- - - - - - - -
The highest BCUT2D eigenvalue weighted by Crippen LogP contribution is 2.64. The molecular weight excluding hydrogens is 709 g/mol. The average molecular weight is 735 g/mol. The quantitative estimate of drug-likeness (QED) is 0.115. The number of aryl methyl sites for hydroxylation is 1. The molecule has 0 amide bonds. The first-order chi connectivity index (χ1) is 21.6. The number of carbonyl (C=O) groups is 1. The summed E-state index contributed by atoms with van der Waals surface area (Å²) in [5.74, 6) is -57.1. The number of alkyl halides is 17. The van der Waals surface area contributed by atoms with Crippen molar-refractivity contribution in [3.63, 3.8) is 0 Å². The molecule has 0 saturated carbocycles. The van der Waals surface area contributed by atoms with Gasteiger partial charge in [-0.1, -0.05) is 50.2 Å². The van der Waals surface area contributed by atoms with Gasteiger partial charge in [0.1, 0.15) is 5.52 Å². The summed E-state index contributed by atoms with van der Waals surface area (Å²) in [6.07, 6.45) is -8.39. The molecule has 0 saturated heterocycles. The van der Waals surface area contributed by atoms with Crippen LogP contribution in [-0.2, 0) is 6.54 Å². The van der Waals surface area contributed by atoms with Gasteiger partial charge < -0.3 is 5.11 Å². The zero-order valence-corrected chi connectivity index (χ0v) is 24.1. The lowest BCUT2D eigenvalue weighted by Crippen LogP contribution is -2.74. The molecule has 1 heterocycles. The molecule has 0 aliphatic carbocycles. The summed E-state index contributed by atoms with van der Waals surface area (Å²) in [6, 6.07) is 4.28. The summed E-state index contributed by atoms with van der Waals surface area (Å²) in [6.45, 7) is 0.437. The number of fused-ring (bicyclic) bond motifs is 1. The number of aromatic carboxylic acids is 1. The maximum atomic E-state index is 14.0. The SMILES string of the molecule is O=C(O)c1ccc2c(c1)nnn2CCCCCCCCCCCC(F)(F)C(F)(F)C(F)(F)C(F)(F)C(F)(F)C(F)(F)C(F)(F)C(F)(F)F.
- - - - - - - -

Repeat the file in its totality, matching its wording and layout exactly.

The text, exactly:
The highest BCUT2D eigenvalue weighted by Crippen LogP contribution is 2.64. The molecular weight excluding hydrogens is 709 g/mol. The average molecular weight is 735 g/mol. The quantitative estimate of drug-likeness (QED) is 0.115. The number of aryl methyl sites for hydroxylation is 1. The molecule has 0 amide bonds. The first-order chi connectivity index (χ1) is 21.6. The number of carbonyl (C=O) groups is 1. The summed E-state index contributed by atoms with van der Waals surface area (Å²) in [5.74, 6) is -57.1. The number of alkyl halides is 17. The van der Waals surface area contributed by atoms with Crippen molar-refractivity contribution in [3.63, 3.8) is 0 Å². The molecule has 0 saturated carbocycles. The van der Waals surface area contributed by atoms with Gasteiger partial charge in [-0.1, -0.05) is 50.2 Å². The van der Waals surface area contributed by atoms with Gasteiger partial charge in [0.1, 0.15) is 5.52 Å². The summed E-state index contributed by atoms with van der Waals surface area (Å²) in [6.07, 6.45) is -8.39. The molecule has 0 saturated heterocycles. The van der Waals surface area contributed by atoms with Crippen LogP contribution in [-0.2, 0) is 6.54 Å². The van der Waals surface area contributed by atoms with Gasteiger partial charge < -0.3 is 5.11 Å². The zero-order valence-corrected chi connectivity index (χ0v) is 24.1. The lowest BCUT2D eigenvalue weighted by Crippen LogP contribution is -2.74. The molecule has 1 heterocycles. The molecule has 0 aliphatic carbocycles. The summed E-state index contributed by atoms with van der Waals surface area (Å²) in [6, 6.07) is 4.28. The summed E-state index contributed by atoms with van der Waals surface area (Å²) in [6.45, 7) is 0.437. The number of fused-ring (bicyclic) bond motifs is 1. The number of aromatic carboxylic acids is 1. The maximum atomic E-state index is 14.0. The SMILES string of the molecule is O=C(O)c1ccc2c(c1)nnn2CCCCCCCCCCCC(F)(F)C(F)(F)C(F)(F)C(F)(F)C(F)(F)C(F)(F)C(F)(F)C(F)(F)F.